Taxing - Departure - Inflight and Landing Vortices

Avoiding Wake Turbulence

Wingtip vortices are greatest when the generating aircraft  is “heavy, clean, and slow.” This  condition is
most commonly encountered during approaches or departures because an aircraft’s Angle of Attack (AOA) is
at the highest to produce the lift necessary to land or take off. To minimize the chances of flying through an
aircraft’s wake turbulence:

Avoid flying through another aircraft’s flight path.

A hovering  helicopter  generates  a  down wash  from its  main  rotor(s) similar  to the vortices of an airplane.
Pilots of  small  aircraft  should  avoid a hovering helicopter by at least three rotor disc diameters to avoid the
effects of this down wash. In forward flight this energy is transformed into a pair of strong, high-speed trailing
vortices  similar  to  wing - tip vortices  of  larger  fixed - wing  aircraft. Helicopter  vortices  should be avoided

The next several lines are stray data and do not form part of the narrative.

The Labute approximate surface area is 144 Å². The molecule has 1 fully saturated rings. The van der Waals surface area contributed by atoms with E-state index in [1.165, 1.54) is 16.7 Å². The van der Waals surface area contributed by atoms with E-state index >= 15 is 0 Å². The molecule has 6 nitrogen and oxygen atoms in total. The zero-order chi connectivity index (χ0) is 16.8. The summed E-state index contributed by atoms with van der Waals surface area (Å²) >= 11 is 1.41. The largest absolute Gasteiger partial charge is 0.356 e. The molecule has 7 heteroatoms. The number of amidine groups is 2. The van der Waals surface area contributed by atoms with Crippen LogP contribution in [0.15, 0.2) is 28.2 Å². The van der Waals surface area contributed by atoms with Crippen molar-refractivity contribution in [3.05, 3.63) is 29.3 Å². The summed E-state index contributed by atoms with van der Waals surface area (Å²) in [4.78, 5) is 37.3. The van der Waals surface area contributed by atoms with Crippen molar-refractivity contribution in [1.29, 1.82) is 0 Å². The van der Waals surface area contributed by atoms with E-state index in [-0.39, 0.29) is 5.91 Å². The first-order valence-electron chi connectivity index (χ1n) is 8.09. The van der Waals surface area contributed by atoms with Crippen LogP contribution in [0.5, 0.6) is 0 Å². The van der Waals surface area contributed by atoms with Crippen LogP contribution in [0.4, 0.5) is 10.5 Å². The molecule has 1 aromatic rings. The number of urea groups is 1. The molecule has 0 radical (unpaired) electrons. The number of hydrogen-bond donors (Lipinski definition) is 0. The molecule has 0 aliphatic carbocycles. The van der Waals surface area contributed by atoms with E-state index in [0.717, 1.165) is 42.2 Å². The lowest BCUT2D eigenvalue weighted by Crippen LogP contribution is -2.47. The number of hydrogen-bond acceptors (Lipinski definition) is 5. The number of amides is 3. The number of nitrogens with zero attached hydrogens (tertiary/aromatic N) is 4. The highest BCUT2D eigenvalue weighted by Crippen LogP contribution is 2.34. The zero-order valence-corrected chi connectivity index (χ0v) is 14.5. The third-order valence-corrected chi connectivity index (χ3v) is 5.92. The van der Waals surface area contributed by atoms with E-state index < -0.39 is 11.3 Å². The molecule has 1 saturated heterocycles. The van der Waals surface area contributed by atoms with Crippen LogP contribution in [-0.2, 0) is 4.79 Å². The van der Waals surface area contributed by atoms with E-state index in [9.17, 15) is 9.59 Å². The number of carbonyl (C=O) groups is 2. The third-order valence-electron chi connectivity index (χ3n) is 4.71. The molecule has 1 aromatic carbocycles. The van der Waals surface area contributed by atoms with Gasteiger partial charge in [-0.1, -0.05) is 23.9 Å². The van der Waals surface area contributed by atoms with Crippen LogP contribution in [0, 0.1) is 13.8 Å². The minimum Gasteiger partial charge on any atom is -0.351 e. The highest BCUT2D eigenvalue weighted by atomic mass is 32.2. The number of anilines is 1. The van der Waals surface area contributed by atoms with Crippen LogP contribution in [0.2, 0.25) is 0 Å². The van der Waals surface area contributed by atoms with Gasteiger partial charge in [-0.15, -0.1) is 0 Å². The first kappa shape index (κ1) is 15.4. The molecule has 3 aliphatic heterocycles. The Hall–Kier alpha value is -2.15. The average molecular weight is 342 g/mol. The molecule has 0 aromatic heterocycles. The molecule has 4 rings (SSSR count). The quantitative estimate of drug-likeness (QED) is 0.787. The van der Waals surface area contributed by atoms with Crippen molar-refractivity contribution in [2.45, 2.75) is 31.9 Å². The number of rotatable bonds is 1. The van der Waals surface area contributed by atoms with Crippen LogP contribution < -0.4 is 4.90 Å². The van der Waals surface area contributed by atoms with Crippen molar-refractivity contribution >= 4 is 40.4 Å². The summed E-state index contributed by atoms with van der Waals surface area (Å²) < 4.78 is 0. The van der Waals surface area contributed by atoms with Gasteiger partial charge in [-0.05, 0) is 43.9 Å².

because  helicopter  forward flight airspeeds are often very slow and can generate exceptionally strong wake

Avoid following another aircraft on a similar flight path at an altitude within 1,000 feet.

Approach the runway above a preceding aircraft’s path when landing behind another aircraft, and touch down after the point at which the other aircraft wheels contacted the runway.

Rotate prior to the point at which the preceding aircraft rotated, when taking off behind another aircraft.